Editorials

HIV in injecting drug users in Asian countries

BMJ 2004; 329 doi: https://doi.org/10.1136/bmj.329.7468.697 (Published 23 September 2004) Cite this as: BMJ 2004;329:697
  1. Alex Wodak, director, Alcohol and Drug Service (awodak@stvincents.com.au),
  2. Robert Ali, director of clinical policy and research (robert.ali@adelaide.edu.au),
  3. Michael Farrell, senior lecturer in addictions (m.farrell@iop.kcl.ac.uk)
  1. St Vincent's Hospital, Victoria Street, Darlinghurst, Sydney, NSW 2010, Australia
  2. University of Adelaide
  3. Addictions Resource Centre, London SE5 8RS

    Available effective interventions need to be implemented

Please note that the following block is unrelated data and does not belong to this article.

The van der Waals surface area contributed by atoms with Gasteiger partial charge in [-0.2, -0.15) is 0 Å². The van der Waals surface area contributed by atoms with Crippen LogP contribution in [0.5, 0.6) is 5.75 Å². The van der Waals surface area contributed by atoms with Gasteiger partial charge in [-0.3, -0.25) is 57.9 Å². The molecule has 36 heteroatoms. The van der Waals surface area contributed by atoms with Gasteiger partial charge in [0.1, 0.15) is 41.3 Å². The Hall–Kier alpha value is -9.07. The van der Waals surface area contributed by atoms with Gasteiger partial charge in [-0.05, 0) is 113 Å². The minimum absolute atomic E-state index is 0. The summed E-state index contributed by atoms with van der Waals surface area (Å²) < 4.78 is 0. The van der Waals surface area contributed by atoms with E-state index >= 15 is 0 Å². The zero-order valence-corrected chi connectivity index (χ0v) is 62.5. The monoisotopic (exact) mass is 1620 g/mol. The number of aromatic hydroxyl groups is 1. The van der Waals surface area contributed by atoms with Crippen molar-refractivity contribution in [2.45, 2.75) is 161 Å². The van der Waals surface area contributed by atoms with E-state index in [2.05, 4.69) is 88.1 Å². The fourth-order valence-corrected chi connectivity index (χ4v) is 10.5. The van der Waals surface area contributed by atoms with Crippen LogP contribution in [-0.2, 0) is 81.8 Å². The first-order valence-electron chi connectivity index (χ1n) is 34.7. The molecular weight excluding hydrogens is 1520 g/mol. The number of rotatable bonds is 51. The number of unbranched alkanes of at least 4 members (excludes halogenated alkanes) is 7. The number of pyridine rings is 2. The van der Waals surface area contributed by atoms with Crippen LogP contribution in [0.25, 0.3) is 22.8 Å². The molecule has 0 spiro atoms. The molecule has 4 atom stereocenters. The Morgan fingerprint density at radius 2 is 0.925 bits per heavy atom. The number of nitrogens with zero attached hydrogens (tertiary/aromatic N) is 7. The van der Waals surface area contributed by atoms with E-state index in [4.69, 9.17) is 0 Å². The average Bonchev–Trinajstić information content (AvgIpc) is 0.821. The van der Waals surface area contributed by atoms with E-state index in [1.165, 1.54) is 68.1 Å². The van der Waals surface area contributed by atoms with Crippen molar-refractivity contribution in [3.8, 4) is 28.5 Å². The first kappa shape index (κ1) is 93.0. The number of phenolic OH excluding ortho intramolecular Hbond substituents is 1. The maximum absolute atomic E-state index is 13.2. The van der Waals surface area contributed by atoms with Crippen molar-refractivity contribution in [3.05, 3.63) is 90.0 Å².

Discussions of HIV control in developing countries usually pay insufficient attention to injecting drug use. Yet half the population of the world now lives in developing countries within a few hours' flight from Bangkok, in a region where HIV infection is dominated by the sharing of injecting equipment. The number of people infected with HIV in India and China alone is estimated to increase from 6-10 million at present to 30-40 million by 2010.1 By 2010 The Joint United Nations Programme on HIV/AIDS (UNAIDS) expects that Asia will outstrip sub-Saharan Africa in absolute numbers of HIV carriers.1 In seven of the 10 UNAIDS regions—accounting for 90% of the global population—injecting drug users are considered among the most important risk groups for HIV.2

    Fortunately, strategies to prevent the spread of HIV infection among and from injecting drug users can be effective and cost effective interventions. In addition, the effectiveness and safety of these prevention strategies have been known for almost two decades. Moreover, we …

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